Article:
EAC (Estimate at Completion) and ETC (Estimate to Complete) are two important dimensions of Earned Value Management. Of late, I have received many questions on these two attributes in our discussion forum and especially on the variants of it. PMP® aspirants have much confusion around this and also about which variant of formula can be used and when. In this blog, I am trying to unfold all these confusions along with formula selection points.
Before I begin explaining EAC and ETC, you should always keep in mind that where this word “estimate” comes in EVM, we should automatically assume that it’s some form of forecast value we are talking about. When we say it’s a forecast, then this means we are deviating from BAC (Budget at Completion) i.e., we are deviating from our planned values. As all of us know that no plan survives the contact with enemy and we need to keep revising our plans based on the situation in hand. EAC is a revised estimate of cost budget based on current situation.
Let’s first understand what these two dimensions are
Estimate at Completion – As per PMBOK® Guide Fifth Edition
The expected total cost of completing all work expressed as the sum of the actual cost to date and the estimate to complete.
Estimate to Complete – As per PMBOK® Fifth edition
The expected cost to ﬁnish all the remaining project work
Important points which get ignored about EAC and ETC
- Both these values are estimates i.e., forecasts in a situation where the BAC is clearly not going to be met due to the current happenings of the project
- These two values are calculated looking at actuals spent till now and the future requirements as per conditions. When I say conditions, these are nothing but different variants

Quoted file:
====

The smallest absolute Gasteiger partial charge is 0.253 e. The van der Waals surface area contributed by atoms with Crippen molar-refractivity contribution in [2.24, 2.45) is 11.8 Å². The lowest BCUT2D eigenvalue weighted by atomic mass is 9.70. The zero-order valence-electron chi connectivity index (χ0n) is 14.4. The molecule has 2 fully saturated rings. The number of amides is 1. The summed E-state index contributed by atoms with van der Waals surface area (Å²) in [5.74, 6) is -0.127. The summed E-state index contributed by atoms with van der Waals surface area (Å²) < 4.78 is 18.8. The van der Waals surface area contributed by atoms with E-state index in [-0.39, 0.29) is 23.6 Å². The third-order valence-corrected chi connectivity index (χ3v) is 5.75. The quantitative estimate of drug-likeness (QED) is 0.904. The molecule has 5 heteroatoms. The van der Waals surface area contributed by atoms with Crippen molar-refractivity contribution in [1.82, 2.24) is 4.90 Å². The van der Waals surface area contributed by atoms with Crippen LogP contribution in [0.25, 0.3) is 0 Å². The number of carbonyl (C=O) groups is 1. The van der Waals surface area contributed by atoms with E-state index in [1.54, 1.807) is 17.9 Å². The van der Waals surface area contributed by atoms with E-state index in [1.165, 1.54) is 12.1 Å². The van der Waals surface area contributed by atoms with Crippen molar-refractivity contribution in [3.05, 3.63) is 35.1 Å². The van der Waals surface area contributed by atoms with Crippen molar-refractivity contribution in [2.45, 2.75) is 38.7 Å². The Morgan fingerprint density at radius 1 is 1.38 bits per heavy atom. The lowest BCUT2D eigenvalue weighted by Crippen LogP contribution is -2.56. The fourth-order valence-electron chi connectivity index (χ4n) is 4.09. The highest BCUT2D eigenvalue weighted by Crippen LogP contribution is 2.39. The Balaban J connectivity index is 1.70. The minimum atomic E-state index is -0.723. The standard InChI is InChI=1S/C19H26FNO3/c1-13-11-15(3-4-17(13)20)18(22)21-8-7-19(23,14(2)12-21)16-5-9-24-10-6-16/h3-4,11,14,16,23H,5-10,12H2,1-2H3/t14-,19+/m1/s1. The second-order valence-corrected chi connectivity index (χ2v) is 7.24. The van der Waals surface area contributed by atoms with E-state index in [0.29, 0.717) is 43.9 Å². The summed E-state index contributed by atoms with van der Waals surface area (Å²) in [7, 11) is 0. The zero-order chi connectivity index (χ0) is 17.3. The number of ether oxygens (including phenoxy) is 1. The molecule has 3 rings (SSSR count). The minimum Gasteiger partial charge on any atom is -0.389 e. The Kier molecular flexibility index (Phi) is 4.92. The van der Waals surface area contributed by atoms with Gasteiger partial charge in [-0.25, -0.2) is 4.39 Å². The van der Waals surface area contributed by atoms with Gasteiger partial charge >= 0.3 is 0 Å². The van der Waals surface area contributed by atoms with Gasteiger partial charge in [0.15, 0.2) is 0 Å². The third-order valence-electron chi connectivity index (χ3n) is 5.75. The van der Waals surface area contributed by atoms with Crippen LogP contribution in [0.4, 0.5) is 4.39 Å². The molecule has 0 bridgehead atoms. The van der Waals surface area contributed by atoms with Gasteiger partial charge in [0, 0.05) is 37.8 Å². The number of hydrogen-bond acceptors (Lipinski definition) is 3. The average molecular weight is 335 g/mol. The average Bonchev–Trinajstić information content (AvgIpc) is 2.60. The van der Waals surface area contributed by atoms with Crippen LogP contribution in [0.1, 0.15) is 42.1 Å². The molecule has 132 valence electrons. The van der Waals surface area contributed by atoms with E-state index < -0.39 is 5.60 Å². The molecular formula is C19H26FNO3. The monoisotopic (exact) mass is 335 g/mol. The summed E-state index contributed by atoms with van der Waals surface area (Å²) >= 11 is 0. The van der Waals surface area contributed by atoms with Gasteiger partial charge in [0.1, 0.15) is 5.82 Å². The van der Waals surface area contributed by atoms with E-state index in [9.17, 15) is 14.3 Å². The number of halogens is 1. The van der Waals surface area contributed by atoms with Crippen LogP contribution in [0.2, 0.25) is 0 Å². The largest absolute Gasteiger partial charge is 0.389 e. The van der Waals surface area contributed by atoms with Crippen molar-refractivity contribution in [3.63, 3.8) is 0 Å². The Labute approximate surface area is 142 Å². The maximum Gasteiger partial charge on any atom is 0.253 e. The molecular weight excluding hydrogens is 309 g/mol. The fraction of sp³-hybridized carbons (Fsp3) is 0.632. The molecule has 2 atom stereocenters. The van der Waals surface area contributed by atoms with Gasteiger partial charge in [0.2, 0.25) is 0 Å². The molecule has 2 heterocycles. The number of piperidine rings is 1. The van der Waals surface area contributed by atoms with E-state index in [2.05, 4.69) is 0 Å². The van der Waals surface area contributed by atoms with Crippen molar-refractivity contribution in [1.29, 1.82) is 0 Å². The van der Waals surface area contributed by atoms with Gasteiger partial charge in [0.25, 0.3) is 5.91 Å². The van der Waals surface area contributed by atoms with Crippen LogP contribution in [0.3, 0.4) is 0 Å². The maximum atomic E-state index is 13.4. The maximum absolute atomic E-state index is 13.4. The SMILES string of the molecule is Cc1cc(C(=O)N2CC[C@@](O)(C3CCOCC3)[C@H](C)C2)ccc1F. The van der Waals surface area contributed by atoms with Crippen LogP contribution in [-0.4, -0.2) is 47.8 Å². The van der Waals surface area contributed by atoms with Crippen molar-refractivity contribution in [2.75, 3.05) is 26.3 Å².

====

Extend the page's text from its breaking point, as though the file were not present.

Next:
- EAC is always actuals spent till now plus estimates required to complete remaining work i.e. EAC = AC+ETC
While calculating forecasts, i.e. EAC/ETC, we need to always remember that AC is already spent and that money is not going to come back anyway. The only thing we can work out on the basis of the current situation is the rest of the work. Depending on the current situation we calculate ETC. Estimate at completion is the sum total of EAC = AC+ETC
Now the biggest project management question which a project manager has to answer all the time is how much more money this project will cost now? Which is ETC, but how to find that out? How the project manager figure out the money needed for remaining work? There is no magical formula based on stage of the project and variance Earned value management suggest ways of calculating the ETC. Let’s consider the cases.
- The current variance was one of the case, going forward the initial budgeted expenses looks valid, like whatever positive or negative variance we have let’s add that much in project budget. For more details, read our blog ‘How to calculate ETC when variance are typical’
- In a difference scenario when we observe the current variance are the typical one, mean we are going to observe similar cost overrun or under run in coming days, we need to factor the variance in the initial budget by way of adjusting budget based on the variance for the remaining duration. For more details, check our blogs on ‘How to calculate EAC & ETC with the typical CPI trend?’ And, ‘How to calculate EAC & ETC with typical SPI & CPI trends?’
- There could be a case where you find the initial estimate of the project was having errors and these errors cannot be fixed just by taking into account the current variances. So what to do? Simple, we need to re-estimate for the remaining project duration, this variance is explained in blog ‘How to Calculate ETC When Initial Estimate Were Erroneous?’
I hope with this blog, You must have comprehensively understood what EAC & ETC are and what role does AC plays in its calculations. If you have some open questions on this, please feel free to put in the comments box or on our Discussion Forum. You can also log into our YouTube channel watch the video on the related topics.
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